White Men Were Never Made of MarbleJack Donovan
Sculptures are just sculptures.
The men who modeled for Greek statues were probably sunburnt, hairy, and scarred.
How could anyone make it through the Spartan agōgē without shredded knuckles, a busted forehead, or a badly healed broken nose?
Our fathers didn’t have sunscreen, and I doubt the average man had the time to wash, tone and moisturize. The Greeks, the Romans, the Celts and the Norsemen had moles and freckles and the occasional zit. Their faces were dried by the winter wind and hardened in the summer heat.
They had calloused palms and dirty feet.
And how close could you shave your face with one of their knives?
To keep white skin pure, you have to protect it. You have to hide it. You have to be precious with it.
And what does a man look like who protects himself from sunshine, danger and exertion?
Not a Greek statue.
The protected man with perfectly white, unblemished skin is a marshmallow. And marshmallow men don’t look that great naked.
Many Ancient Greek men actually considered paleness to be a sign of effeminacy. Passive adult homosexuals were referred to as leukopygoi, or “white-arses.” 
The modern metrosexual fitness model is probably the closest thing to the toned, smooth marble ideal found in Greek sculpture, though most of them tan anyway. And, in the pursuit of that ideal Classical body they lose the whole point of having that body.They aren’t striving to be strong, hardy, healthy citizens, ready and able to defend the city-state. They aren’t trying to embody man’s physical potential or represent an ideal. They want to be looked at and adored and desired. They’re more like whores than warriors.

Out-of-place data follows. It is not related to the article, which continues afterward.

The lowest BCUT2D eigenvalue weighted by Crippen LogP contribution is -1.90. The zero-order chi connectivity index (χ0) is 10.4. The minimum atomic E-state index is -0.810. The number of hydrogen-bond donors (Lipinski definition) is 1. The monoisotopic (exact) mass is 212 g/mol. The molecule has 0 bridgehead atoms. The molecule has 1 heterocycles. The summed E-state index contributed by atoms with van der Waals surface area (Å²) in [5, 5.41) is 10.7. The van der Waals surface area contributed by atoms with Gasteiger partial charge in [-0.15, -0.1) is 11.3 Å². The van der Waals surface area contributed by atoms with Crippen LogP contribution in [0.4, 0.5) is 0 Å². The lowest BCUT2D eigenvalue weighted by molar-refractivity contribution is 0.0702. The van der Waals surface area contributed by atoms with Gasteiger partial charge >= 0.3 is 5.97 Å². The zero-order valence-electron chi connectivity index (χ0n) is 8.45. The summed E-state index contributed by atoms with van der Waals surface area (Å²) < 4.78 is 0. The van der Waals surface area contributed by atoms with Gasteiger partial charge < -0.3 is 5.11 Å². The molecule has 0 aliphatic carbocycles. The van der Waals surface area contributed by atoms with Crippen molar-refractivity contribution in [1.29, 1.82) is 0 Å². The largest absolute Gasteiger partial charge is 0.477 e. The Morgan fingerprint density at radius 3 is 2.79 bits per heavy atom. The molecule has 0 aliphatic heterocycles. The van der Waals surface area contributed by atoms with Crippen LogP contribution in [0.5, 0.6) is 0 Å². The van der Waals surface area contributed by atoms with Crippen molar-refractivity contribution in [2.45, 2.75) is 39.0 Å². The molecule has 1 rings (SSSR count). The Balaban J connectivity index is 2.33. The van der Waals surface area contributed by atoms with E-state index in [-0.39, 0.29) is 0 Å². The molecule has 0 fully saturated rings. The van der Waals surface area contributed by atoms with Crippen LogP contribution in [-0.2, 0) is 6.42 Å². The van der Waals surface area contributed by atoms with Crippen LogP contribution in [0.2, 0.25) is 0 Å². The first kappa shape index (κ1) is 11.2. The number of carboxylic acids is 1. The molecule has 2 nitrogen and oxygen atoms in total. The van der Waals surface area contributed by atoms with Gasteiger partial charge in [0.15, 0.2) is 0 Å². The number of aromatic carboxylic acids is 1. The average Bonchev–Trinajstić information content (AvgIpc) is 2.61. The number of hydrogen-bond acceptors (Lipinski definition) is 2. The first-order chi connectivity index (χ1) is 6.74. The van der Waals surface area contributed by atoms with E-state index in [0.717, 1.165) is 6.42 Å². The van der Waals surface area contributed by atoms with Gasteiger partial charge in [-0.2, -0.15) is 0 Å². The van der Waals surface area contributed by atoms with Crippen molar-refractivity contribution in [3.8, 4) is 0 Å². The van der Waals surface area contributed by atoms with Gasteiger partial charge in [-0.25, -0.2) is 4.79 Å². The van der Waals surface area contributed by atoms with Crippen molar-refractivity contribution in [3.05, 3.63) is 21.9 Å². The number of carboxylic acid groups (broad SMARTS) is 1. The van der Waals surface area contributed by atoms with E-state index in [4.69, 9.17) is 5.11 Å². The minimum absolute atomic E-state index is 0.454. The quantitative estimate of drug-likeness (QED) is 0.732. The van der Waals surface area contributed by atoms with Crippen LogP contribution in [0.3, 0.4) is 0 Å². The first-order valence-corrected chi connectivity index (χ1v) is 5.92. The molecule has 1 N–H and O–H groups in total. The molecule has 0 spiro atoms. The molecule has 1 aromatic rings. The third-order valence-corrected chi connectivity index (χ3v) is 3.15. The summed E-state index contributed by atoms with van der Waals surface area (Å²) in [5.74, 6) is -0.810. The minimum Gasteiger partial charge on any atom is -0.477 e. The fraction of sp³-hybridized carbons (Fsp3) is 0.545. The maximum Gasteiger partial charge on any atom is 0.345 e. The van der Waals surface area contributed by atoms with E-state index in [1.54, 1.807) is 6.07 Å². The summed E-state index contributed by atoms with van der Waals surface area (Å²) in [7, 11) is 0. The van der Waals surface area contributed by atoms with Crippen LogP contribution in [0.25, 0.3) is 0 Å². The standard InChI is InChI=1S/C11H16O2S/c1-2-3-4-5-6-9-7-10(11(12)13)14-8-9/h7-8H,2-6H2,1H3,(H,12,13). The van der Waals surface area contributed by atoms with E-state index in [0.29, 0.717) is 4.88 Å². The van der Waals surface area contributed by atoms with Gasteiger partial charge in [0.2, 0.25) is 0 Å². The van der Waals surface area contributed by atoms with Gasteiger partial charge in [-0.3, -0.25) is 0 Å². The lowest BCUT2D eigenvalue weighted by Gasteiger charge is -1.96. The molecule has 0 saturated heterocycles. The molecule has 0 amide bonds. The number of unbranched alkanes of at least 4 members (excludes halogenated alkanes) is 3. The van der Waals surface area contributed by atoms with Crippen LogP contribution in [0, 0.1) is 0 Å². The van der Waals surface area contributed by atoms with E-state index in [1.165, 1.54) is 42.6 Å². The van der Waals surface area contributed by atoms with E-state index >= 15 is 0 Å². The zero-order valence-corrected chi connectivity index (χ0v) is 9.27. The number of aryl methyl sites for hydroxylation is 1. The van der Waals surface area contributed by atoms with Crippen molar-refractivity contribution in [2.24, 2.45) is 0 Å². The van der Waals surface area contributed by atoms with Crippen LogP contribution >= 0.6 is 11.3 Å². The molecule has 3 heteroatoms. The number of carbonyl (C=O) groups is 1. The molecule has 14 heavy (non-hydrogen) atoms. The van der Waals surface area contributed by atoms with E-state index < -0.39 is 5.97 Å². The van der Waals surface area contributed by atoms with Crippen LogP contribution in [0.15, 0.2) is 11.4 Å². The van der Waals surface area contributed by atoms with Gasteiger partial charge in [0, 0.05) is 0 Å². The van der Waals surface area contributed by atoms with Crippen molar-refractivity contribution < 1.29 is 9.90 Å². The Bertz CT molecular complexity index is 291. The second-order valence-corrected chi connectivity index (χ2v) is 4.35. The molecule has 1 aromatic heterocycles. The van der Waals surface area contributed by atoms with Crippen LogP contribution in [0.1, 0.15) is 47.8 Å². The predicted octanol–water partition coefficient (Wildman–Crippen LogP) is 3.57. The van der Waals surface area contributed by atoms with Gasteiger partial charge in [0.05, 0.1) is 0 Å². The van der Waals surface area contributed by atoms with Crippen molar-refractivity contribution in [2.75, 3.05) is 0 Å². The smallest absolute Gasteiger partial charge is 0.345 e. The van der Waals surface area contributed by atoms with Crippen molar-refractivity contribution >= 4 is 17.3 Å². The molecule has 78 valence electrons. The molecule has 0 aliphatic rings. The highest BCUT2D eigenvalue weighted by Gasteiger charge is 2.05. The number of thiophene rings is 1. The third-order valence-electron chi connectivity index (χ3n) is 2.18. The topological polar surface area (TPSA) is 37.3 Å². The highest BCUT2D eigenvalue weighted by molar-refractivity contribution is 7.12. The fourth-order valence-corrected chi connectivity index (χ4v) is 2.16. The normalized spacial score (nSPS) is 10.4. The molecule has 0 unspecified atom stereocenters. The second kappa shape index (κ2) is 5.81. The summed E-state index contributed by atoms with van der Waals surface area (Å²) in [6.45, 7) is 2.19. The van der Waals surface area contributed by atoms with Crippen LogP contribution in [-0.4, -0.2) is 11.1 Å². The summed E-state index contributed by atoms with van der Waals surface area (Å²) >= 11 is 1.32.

The body of the Classical man isn’t admirable because it is pretty. It remains a timeless ideal because the Classical body is the product of struggle, toil and pain. It is the product of courage and it is evidence of strength.
The perfect body of the Classical man is a Platonic form, but a statue is just a thing, and if it inspires reverence, it’s important to think about the virtues it was designed to represent.
Plato himself was a big, broad-backed wrestler.
I bet he had some pretty good scuffs and scars.
And if he did, I bet he was proud of them.
1. Eva Cantarella. Bisexuality in the Ancient World. Yale Nota Bene, 2002. Page 47.